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NSW’s Shift to Decriminalise Illicit Substances

NSW's Shift to Decriminalise Illicit Substances

Co-authored by: Grace Jolly


  • The NSW Government is set to introduce a complete shake-up of current existing NSW drug laws by broadly expanding the pre-court diversion scheme for small amounts of illicit substances.
  • A person will be able to receive up to two fines and be directed towards NSW health programs rather than facing criminal penalties.
  • This reform does not mean illicit substances are legalised, but how will it impact the market for these substances?

The NSW Parliament is attempting to introduce a two-strike policy for persons caught with small quantities of illicit drugs for personal use. Persons found with substances such as ice, cocaine and MDMA will merely receive up to 2 fines and be provided access to NSW health programs rather than being given a Criminal Attendance Notice to attend court.

In supporting this scheme, the NSW Health Minister stated that drug addiction and use “are very much health issues, which are far better addressed through health support outside the courts and criminal justice systems”.

The word ‘decriminalisation’ means removing all criminal penalties for drug use and possession, although fines or other penalties are still able to be issued. By implementing this program, it does not mean drugs are legal but rather regulations are being established to manage how it can be produced, consumed, and sold, much like alcohol or nicotine.

What Does the Scheme Consist Of

Police will be provided with the ability to issue up to two $400 fines to persons caught with small qualities of drugs which are the equivalent to a possession offence. From here, if the person successfully completes a “tailored drug and alcohol intervention” program they will be able to have their fines completely wiped. If this program is not completed, Revenue NSW would enforce the fine.

This scheme could see thousands of illicit drug users avoid criminal penalties altogether.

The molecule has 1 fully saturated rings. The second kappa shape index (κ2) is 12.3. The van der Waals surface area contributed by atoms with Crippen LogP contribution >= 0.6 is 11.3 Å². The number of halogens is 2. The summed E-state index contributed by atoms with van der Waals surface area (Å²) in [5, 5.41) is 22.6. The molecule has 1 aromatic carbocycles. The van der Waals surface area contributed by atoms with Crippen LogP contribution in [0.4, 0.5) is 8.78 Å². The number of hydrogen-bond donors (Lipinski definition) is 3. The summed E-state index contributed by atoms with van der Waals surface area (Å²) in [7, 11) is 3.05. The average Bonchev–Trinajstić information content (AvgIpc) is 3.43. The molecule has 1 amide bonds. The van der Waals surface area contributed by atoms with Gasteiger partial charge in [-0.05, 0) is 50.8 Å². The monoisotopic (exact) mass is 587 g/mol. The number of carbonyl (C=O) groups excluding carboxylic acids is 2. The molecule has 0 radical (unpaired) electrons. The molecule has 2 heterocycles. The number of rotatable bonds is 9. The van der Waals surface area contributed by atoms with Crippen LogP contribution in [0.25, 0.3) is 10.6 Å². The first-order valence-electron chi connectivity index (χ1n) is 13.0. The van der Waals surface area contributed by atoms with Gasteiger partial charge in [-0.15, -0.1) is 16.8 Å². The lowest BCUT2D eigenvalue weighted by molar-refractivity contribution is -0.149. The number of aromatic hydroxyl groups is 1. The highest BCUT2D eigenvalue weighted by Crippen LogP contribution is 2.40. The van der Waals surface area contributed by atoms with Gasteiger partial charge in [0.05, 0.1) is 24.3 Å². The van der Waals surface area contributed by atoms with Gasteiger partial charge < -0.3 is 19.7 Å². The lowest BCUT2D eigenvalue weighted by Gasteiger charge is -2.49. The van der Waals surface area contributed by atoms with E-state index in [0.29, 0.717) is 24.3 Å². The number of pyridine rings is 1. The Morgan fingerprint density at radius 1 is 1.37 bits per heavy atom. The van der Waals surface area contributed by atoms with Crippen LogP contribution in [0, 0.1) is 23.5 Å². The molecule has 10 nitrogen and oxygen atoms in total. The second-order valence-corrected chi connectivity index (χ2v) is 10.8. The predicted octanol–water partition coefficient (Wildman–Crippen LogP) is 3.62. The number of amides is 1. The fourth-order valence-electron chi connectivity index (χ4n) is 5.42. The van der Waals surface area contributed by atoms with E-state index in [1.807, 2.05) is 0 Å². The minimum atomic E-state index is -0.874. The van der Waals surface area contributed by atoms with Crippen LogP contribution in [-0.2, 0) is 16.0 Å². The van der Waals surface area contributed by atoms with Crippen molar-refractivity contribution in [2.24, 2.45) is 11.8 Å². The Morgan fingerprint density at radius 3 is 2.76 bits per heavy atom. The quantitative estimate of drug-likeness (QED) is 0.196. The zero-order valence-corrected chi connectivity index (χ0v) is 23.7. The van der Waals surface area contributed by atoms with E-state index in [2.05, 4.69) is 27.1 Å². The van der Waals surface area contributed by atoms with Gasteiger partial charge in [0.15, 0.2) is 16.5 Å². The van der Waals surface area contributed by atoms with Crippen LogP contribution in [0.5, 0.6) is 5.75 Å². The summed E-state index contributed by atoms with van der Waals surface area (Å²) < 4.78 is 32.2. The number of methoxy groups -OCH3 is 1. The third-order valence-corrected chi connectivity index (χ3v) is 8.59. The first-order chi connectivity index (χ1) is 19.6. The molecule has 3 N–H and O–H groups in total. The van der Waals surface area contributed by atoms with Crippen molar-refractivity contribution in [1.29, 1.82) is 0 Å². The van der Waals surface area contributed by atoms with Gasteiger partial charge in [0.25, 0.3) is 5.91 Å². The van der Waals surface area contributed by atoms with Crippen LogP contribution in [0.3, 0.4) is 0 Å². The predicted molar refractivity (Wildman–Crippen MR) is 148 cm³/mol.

It has been said that this scheme is a fall back from recommendations from the Special Commission of Inquiry into the drug ice, led by Professor Dan Howard. This inquiry made recommendations surrounding the complete discrimination of drug possession as well as the introduction of pill testing at music festivals.

He states that “by not introducing decriminalisation we’re assisting the suppliers. If we’ve got proper treatment programs in place, that will lessen demand”. It is said without decriminalisation, our court system is clogged up with over 20,000 cases of personal use charges of illicit substances.

In September 2022, former NSW premier Dominic Perrottet voiced his plans for expanding a pre-court diversion scheme, however, this decision was delayed until after the election as NSW Police Commissioner and the NSW Chief Health Officer were asked to investigate the scheme before being officially announced. Their advice did not obstruct the reform process, and additionally, sources have confirmed that the NSW Police did not offer any advice that would discourage or oppose the proposed change.

The current government has not supported the introduction of pill testing in NSW before the up-and-coming festival season, saying Labor will not consider it before a drug summit can be held during their first term of government.

A drug summit will provide an opportunity for legal professionals, health experts, police, and academia to provide their thoughts and opinions on this approach to drug policy.